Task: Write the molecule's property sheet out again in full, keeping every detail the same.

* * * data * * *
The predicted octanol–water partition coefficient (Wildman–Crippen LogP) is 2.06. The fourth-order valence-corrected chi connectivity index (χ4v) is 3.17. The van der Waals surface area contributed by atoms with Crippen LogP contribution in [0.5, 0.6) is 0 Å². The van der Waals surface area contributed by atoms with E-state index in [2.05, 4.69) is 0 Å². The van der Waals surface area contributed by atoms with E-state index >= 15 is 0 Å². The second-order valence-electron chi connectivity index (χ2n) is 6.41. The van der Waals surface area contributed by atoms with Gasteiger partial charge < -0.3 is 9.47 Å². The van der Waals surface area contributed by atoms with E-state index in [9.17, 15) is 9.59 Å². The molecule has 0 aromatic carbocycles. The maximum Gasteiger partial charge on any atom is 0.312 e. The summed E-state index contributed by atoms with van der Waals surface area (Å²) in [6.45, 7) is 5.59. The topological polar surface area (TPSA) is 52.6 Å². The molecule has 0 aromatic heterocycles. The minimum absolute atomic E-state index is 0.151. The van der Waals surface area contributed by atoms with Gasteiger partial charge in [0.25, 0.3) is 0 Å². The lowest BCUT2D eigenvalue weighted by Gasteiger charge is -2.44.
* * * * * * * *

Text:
The predicted octanol–water partition coefficient (Wildman–Crippen LogP) is 2.06. The fourth-order valence-corrected chi connectivity index (χ4v) is 3.17. The van der Waals surface area contributed by atoms with Crippen LogP contribution in [0.5, 0.6) is 0 Å². The van der Waals surface area contributed by atoms with E-state index in [2.05, 4.69) is 0 Å². The van der Waals surface area contributed by atoms with E-state index >= 15 is 0 Å². The second-order valence-electron chi connectivity index (χ2n) is 6.41. The van der Waals surface area contributed by atoms with Gasteiger partial charge < -0.3 is 9.47 Å². The van der Waals surface area contributed by atoms with E-state index in [9.17, 15) is 9.59 Å². The molecule has 0 aromatic carbocycles. The maximum Gasteiger partial charge on any atom is 0.312 e. The summed E-state index contributed by atoms with van der Waals surface area (Å²) in [6.45, 7) is 5.59. The topological polar surface area (TPSA) is 52.6 Å². The molecule has 0 aromatic heterocycles. The minimum absolute atomic E-state index is 0.151. The van der Waals surface area contributed by atoms with Gasteiger partial charge in [0.25, 0.3) is 0 Å². The lowest BCUT2D eigenvalue weighted by Gasteiger charge is -2.44.